What VB 6 Resource Files Lack36
External Resource Compiler36
A More Readable Resource File38
Making an External Resource File39
Loading Resources at Runtime40
Summary62
Chapter 4The Globalization Namespace63
Interfaces and Classes63
System. Globalization Namespace64
Calendar Class65
CultureInfo Class69
DateTimeFormatInfo Class85
NumberFormatInfo Class89
RegionInfo Class91
StringInfo Class100
Summary104
Chapter 5System. Resources and System. Threading Namespaces105
System. Resources Namespace105
Using Reflection to Find Missing Classes118
System. Threading Namespace121
Resource File Types123
Enter XML127
Summary134
Chapter 6Resource File Tools135
Resource Tools135
IDE Forms Designer140
WinRes. exe152
Summary157
Chapter 7Resource Editor Example159
Starting the Project161
Where Is the Localization?168
Here Comes the Code168
Generating the Resource Handler Class174
The ResUtil Class Completed188
Back to the Main Code199
The Import Functions at Work203
Saving the Data209
The VB Resource Editor Project in Summary213
Making the C# Version of the Resource Editor213
Making a Custom Collection Class226
Finishing Off the Code230
Handling Events in C#241
Summary242
Chapter 8Let's Localize243
Laying Out the Task243
Revisiting the GUI244
Initializing the Controls with Strings244
Enhancing the ResImage Class247
Manually Adding an Icon to the Resource Editor255
Finishing the Internationalization Portion259
Making a New Resource File262
Finalizing the Code267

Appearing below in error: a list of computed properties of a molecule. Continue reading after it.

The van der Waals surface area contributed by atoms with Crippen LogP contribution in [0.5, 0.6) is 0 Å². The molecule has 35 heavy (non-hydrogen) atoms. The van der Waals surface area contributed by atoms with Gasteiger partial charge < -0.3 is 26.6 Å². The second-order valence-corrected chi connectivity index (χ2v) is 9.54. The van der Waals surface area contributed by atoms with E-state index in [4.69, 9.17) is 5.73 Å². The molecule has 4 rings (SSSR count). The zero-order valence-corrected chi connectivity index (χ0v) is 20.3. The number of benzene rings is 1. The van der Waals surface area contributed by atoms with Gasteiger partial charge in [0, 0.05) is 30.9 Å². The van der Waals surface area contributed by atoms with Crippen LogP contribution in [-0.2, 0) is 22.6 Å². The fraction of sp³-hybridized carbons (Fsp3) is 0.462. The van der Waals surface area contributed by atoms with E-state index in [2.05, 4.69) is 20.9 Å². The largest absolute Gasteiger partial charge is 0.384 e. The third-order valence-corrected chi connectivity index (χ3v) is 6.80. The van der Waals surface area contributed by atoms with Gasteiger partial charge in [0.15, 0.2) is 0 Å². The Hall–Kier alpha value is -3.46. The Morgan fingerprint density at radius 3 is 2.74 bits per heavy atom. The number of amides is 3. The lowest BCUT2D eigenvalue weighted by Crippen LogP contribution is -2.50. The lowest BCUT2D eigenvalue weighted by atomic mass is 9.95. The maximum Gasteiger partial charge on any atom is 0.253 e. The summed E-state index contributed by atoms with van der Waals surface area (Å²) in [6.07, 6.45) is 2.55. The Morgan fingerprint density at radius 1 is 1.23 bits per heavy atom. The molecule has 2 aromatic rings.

Testing the Program274
Summary275
Chapter 9Localization in ASP .NET277
The Coldest Hotel Application277
Writing the Code280
Summary302
Chapter 10Versioning Resource Files in .NET305
Implicit Security306
Versioning in .NET314
Summary321
Chapter 11Localization Wrap-up323
Help Files323
Getting It Translated324
Testing Your Localized Code328
Don't Forget the Install330
Final Comments330
AppendixResources for Internationalization and Localization Projects333
General Globalization Web Sites333
Machine Translation Services334
Places to Get Fonts334
Standards334
Editors335
Index337

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Internationalization and Localization Using Microsoft .NET 1 out of 5 based on 0 ratings. 1 reviews.
Guest More than 1 year ago
We bought this book to help us internationalize a project. We found the content to be confused and of little use. The author spends too much time discussing VB6, and takes two chapters telling you how to write a better resource file editor he designed. He should remove this material and spend more space actually discussing clearly how it works in .net and giving concise working examples. In one particular example we attempted to use from his book, he outlines the way in which .net hunts for region related resource files through directories of dlls, whilst refering to a table showing how .resource files work. For our project we wanted to create one or more dlls which contained our regionalised strings and which where separate from the main exe for distribution. This is something we would have thought to be quite common. Yet out of all the examples in the book we could not find out how to do this, and the ones that where close, where so vague we could not get them to work. This book is a waste of money.